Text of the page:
The united teams renew their assault against the Atlanteans...
...and Namor begins his one-on-one fight with Attuma. But the issue actually ends with the team surrounded by the tridents of the Atlanteans.
In fact, we'll find the Atlanteans defense against the super-heroes fairly ineffective, but i'll talk about that in the Avengers issue. I will note that this is probably the most useful the Atlanteans have ever seemed, beginning with their ability to repel Namor last issue. Normally Namor has to protect the entire kingdom all by himself, and whenever he's not around the entire city gets demolished. At least for a little while, the Atlanteans get to prove that they can take care of themselves (although they are buffed by Attuma and his horde).
This is the most straightforward super-hero story that we've had since Mantlo came on board as writer. It does feel a bit rushed - Alpha Flight's main chance to shine happens before they meet the Avengers and then there's mostly talking and not a lot of action (Ross' art feels a bit rushed too - weird faces, no backgrounds or attempts to make the characters look underwater, and sparse detail for the Atlantean hordes). So it serves more as a handoff to the Avengers issue, where Alpha Flight will definitely feel a bit like second stringers. But it's still the start of a fun crossover that works thanks to the Namor/Marrina connection.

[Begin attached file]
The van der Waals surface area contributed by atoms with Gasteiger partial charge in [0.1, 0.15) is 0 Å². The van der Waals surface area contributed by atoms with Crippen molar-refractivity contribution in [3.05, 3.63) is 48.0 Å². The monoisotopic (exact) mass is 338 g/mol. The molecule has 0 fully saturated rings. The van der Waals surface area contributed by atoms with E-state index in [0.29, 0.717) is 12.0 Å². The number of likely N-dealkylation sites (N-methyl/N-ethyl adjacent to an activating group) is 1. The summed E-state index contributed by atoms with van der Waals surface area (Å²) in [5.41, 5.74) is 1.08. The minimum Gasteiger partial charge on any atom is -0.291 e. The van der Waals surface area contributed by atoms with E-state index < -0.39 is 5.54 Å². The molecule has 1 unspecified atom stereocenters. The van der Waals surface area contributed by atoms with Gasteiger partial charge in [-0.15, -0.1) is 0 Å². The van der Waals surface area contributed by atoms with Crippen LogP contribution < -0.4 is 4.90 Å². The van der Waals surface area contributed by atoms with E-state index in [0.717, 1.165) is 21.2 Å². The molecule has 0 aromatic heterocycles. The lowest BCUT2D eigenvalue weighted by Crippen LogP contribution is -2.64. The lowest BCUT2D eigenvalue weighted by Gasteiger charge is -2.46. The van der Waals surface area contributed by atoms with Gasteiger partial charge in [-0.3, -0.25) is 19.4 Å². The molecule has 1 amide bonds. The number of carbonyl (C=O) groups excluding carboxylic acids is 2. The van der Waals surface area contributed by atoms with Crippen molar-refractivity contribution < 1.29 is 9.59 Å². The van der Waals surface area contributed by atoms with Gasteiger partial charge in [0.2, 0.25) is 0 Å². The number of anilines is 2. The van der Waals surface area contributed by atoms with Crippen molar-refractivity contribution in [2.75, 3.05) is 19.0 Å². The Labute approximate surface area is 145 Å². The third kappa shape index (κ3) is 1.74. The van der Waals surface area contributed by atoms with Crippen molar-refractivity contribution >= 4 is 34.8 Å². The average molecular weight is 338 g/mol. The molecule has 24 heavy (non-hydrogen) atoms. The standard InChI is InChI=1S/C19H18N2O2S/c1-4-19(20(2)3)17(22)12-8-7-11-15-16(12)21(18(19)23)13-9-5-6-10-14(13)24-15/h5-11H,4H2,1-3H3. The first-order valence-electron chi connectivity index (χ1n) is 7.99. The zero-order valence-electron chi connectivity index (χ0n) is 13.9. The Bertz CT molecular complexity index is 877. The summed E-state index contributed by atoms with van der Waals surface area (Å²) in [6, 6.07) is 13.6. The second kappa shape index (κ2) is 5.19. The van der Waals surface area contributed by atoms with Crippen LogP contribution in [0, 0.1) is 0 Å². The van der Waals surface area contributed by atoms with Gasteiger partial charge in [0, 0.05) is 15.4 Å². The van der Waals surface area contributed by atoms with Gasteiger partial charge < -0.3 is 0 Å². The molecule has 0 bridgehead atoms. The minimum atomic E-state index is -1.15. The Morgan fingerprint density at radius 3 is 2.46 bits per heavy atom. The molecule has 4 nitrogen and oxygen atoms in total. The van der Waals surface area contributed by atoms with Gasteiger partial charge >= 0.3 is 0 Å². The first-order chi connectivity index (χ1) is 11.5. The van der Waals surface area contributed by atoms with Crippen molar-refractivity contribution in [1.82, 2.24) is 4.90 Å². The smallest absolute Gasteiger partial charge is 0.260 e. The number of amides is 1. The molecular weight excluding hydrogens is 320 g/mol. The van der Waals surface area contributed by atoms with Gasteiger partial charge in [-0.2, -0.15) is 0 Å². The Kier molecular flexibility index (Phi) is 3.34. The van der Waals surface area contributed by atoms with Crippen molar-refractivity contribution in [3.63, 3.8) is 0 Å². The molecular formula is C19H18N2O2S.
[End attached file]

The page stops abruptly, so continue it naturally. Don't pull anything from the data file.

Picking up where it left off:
Quality Rating: C+
Chronological Placement Considerations: This is more or less concurrent with Avengers #272, with some scenes overlapping books. This issue starts a littler earlier (with Alpha returning from their last mission) whereas Avengers ends a little later, so this book works better first. After Avengers #272, the story continues more or less directly in Alpha Flight #40 although at that point it's no longer part of the crossover.
Continuity Insert? N
My Reprint: N/A
Inbound References (1): showAttuma, Aurora, Black Knight (Dane Whitman), Box, Byrrah, Captain America, Captain Marvel (Monica Rambeau), Doug Thompson, Gary Cody, Hercules, Madison Jeffries, Marrina, Northstar, Puck, Shaman, Snowbird, Talisman, Vindicator (Heather Hudson), Wasp
An ADMIRAL job? Was that a pun or a typo?
Posted by: Michael | January 15, 2014 8:27 PM
It's always best to assume typo. But now i have to leave it. ;-)
Posted by: fnord12 | January 15, 2014 8:41 PM
In real time, there was never any indication that us Avengers collectors were missing anything by not buying the Alpha Flight issue. And that was correct, unless I was missing some very weak art. There is a bit more of the Alpha Flight story, but for the overall story of Namor coming to rescue Marrina, there is nothing in this issue that is necessary.
Posted by: Erik Beck | June 26, 2015 7:21 AM
The look on Namor's face upon greeting Puck is hilarious! Who knows? Since Puck and Subby are extraordinarily long-lived, and since Judd was friends with Ernest Hemingway (the one nugget I personally liked in Mantlo's telling of Puck's origin), maybe Namor, Puck and "Papa" had some misadventures down in the Florida Keys back in the day?
Posted by: Brian Coffey | October 26, 2017 4:55 PM
Minor correction: It was Byrne, in Alpha Flight #15 who said that Puck had known Hemingway.
Posted by: fnord12 | October 26, 2017 6:23 PM
Thanks, fnord. Checked out the page for issue #15 and that cleared things up.
Posted by: Brian Coffey | October 26, 2017 7:15 PM